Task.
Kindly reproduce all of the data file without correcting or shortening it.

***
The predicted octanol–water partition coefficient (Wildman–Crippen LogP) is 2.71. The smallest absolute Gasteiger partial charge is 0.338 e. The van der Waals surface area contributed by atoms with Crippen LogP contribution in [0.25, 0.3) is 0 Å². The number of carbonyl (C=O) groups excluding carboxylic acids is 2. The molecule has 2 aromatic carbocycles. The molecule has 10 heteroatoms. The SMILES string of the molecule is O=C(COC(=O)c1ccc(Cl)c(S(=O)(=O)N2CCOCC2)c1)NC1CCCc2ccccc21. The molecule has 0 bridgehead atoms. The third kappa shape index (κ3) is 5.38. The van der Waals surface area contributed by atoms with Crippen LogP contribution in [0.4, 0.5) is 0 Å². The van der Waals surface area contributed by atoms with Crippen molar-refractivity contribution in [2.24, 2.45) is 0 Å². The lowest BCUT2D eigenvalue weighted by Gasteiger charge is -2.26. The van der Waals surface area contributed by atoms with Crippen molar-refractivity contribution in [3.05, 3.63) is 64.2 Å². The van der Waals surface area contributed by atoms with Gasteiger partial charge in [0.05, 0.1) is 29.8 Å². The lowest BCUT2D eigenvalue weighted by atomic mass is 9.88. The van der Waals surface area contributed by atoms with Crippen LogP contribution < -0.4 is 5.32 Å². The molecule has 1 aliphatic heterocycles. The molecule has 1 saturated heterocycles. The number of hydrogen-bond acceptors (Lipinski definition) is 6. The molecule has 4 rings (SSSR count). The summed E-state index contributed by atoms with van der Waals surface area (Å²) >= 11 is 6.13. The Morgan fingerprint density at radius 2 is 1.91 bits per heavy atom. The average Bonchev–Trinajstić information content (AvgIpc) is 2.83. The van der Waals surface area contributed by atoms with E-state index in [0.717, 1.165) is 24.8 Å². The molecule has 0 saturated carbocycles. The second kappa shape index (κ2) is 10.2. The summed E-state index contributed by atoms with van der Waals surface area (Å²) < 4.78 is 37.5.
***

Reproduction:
The predicted octanol–water partition coefficient (Wildman–Crippen LogP) is 2.71. The smallest absolute Gasteiger partial charge is 0.338 e. The van der Waals surface area contributed by atoms with Crippen LogP contribution in [0.25, 0.3) is 0 Å². The number of carbonyl (C=O) groups excluding carboxylic acids is 2. The molecule has 2 aromatic carbocycles. The molecule has 10 heteroatoms. The SMILES string of the molecule is O=C(COC(=O)c1ccc(Cl)c(S(=O)(=O)N2CCOCC2)c1)NC1CCCc2ccccc21. The molecule has 0 bridgehead atoms. The third kappa shape index (κ3) is 5.38. The van der Waals surface area contributed by atoms with Crippen LogP contribution in [0.4, 0.5) is 0 Å². The van der Waals surface area contributed by atoms with Crippen molar-refractivity contribution in [2.24, 2.45) is 0 Å². The lowest BCUT2D eigenvalue weighted by Gasteiger charge is -2.26. The van der Waals surface area contributed by atoms with Crippen molar-refractivity contribution in [3.05, 3.63) is 64.2 Å². The van der Waals surface area contributed by atoms with Gasteiger partial charge in [0.05, 0.1) is 29.8 Å². The lowest BCUT2D eigenvalue weighted by atomic mass is 9.88. The van der Waals surface area contributed by atoms with Crippen LogP contribution < -0.4 is 5.32 Å². The molecule has 1 aliphatic heterocycles. The molecule has 1 saturated heterocycles. The number of hydrogen-bond acceptors (Lipinski definition) is 6. The molecule has 4 rings (SSSR count). The summed E-state index contributed by atoms with van der Waals surface area (Å²) >= 11 is 6.13. The Morgan fingerprint density at radius 2 is 1.91 bits per heavy atom. The average Bonchev–Trinajstić information content (AvgIpc) is 2.83. The van der Waals surface area contributed by atoms with E-state index in [0.717, 1.165) is 24.8 Å². The molecule has 0 saturated carbocycles. The second kappa shape index (κ2) is 10.2. The summed E-state index contributed by atoms with van der Waals surface area (Å²) < 4.78 is 37.5.